Here is a wonderful essay by D.A. Carson, offering some preliminary guidelines to answer the question, “What parts of the Bible are binding mandates for us, and what parts are not?”
He sets up the problem like this:
“Greet one another with a holy kiss”: the French do it, Arab believers do it, but by and large we do not. Are we therefore unbiblical?
Jesus tells his disciples that they should wash one another’s feet (Jn. 13:14), yet most of us have never done so. Why do we “disobey” that plain injunction, yet obey his injunction regarding the Lord’s Table?
If we find reasons to be flexible about the “holy kiss,” how flexible may we be in other domains? May we replace the bread and wine at the Lord’s Supper with yams and goat’s milk if we are in a village church in Papua, New Guinea? If not, why not?
And what about the broader questions circulating among theonomists regarding the continuinglegal force of law set down under the Mosaic covenant? Should we as a nation, on the assumption that God graciously grants widespread revival and reformation, pass laws to execute adulterers by stoning? If not, why not?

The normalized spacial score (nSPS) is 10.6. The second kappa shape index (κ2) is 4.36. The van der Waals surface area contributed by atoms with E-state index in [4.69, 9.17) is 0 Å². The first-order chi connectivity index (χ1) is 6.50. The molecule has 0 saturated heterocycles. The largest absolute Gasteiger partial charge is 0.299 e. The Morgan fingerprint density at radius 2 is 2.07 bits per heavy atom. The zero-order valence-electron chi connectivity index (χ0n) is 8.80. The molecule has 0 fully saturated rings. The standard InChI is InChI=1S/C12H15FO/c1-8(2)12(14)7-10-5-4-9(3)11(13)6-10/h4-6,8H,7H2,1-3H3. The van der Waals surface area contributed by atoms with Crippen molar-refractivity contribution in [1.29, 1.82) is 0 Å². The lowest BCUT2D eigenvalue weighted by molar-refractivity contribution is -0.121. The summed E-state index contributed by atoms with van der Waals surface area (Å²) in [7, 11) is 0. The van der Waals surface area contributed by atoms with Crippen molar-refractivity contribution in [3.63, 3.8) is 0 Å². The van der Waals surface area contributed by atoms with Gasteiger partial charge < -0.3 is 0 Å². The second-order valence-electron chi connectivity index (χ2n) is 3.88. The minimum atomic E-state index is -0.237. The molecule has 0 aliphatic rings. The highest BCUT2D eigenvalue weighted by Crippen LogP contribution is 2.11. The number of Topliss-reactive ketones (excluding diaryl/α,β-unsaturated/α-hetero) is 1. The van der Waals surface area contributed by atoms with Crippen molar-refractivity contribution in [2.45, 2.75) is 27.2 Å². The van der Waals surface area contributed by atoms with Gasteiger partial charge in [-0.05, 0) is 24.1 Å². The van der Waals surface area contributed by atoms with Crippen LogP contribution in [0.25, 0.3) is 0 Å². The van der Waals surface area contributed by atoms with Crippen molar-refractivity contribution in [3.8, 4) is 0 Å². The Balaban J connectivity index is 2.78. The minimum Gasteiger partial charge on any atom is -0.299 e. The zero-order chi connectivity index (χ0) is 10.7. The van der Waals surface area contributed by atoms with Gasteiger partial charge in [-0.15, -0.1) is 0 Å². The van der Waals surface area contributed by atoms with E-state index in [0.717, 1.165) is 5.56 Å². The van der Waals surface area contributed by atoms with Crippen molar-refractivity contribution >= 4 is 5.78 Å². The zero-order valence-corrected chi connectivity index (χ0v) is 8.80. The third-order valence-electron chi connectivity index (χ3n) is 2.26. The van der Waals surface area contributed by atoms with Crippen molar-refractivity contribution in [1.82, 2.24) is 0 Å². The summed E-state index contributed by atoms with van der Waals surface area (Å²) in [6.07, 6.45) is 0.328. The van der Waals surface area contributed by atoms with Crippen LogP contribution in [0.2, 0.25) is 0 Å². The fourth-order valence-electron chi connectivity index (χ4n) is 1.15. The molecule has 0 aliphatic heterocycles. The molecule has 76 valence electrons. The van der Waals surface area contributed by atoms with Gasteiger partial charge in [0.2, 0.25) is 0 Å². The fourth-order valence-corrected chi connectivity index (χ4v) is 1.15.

Is the injunction for women to keep silent in the church absolute (1 Cor. 14:33-36)? If not, why not?
Jesus tells Nicodemus that he must be born again if he is to enter the kingdom; he tells the rich young man that he is to sell all that he has and give it to the poor. Why do we make the former demand absolute for all persons, and apparently fudge a little on the second?
Here’s the outline of his introductory principles on the topic:
- As conscientiously as possible, seek the balance of Scripture, and avoid succumbing to historical and theological disjunctions.
- Recognize that the antithetical nature of certain parts of the Bible, not least some of Jesus’ preaching, is a rhetorical device, not an absolute. The context must decide where this is the case.
- Be cautious about absolutizing what is said or commanded only once.
- Carefully examine the biblical rationale for any saying or command.
- Carefully observe that the formal universality of proverbs and of proverbial sayings is only rarely an absolute universality. If proverbs are treated as statutes or case law, major interpretive and pastoral errors will inevitably ensue.
- The application of some themes and subjects must be handled with special care, not only because of their intrinsic complexity, but also because of essential shifts in social structures between Biblical times and our own day.